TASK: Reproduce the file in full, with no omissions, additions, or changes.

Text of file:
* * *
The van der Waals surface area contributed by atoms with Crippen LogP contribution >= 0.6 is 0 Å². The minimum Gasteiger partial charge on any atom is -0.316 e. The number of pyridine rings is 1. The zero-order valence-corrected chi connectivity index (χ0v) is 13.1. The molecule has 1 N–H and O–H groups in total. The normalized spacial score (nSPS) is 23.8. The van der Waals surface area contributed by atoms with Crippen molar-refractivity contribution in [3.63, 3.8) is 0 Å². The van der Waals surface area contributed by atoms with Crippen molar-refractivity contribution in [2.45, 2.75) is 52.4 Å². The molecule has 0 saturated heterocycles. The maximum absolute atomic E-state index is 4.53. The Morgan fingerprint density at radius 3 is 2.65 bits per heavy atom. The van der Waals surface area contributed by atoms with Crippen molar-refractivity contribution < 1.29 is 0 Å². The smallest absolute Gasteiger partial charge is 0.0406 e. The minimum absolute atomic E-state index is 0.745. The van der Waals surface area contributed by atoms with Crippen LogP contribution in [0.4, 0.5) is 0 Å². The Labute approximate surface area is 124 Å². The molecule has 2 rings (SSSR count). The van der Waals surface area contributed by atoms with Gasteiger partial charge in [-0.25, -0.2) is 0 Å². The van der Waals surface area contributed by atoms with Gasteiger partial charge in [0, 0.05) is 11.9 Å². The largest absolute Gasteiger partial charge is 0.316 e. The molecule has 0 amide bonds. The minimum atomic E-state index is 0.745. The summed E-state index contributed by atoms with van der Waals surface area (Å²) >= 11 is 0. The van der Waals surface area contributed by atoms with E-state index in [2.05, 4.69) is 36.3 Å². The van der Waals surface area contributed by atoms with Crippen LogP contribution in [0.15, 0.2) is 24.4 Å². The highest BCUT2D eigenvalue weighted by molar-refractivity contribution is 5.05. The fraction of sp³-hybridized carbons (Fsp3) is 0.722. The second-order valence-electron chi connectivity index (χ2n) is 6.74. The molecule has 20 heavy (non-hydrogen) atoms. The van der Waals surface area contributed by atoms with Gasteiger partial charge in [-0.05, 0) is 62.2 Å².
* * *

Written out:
The van der Waals surface area contributed by atoms with Crippen LogP contribution >= 0.6 is 0 Å². The minimum Gasteiger partial charge on any atom is -0.316 e. The number of pyridine rings is 1. The zero-order valence-corrected chi connectivity index (χ0v) is 13.1. The molecule has 1 N–H and O–H groups in total. The normalized spacial score (nSPS) is 23.8. The van der Waals surface area contributed by atoms with Crippen molar-refractivity contribution in [3.63, 3.8) is 0 Å². The van der Waals surface area contributed by atoms with Crippen molar-refractivity contribution in [2.45, 2.75) is 52.4 Å². The molecule has 0 saturated heterocycles. The maximum absolute atomic E-state index is 4.53. The Morgan fingerprint density at radius 3 is 2.65 bits per heavy atom. The van der Waals surface area contributed by atoms with Crippen molar-refractivity contribution < 1.29 is 0 Å². The smallest absolute Gasteiger partial charge is 0.0406 e. The minimum absolute atomic E-state index is 0.745. The van der Waals surface area contributed by atoms with Crippen LogP contribution in [0.4, 0.5) is 0 Å². The Labute approximate surface area is 124 Å². The molecule has 2 rings (SSSR count). The van der Waals surface area contributed by atoms with Gasteiger partial charge in [-0.25, -0.2) is 0 Å². The van der Waals surface area contributed by atoms with Gasteiger partial charge in [0, 0.05) is 11.9 Å². The largest absolute Gasteiger partial charge is 0.316 e. The molecule has 0 amide bonds. The minimum atomic E-state index is 0.745. The summed E-state index contributed by atoms with van der Waals surface area (Å²) >= 11 is 0. The van der Waals surface area contributed by atoms with E-state index in [2.05, 4.69) is 36.3 Å². The van der Waals surface area contributed by atoms with Crippen LogP contribution in [0.15, 0.2) is 24.4 Å². The highest BCUT2D eigenvalue weighted by molar-refractivity contribution is 5.05. The fraction of sp³-hybridized carbons (Fsp3) is 0.722. The second-order valence-electron chi connectivity index (χ2n) is 6.74. The molecule has 20 heavy (non-hydrogen) atoms. The van der Waals surface area contributed by atoms with Gasteiger partial charge in [-0.05, 0) is 62.2 Å².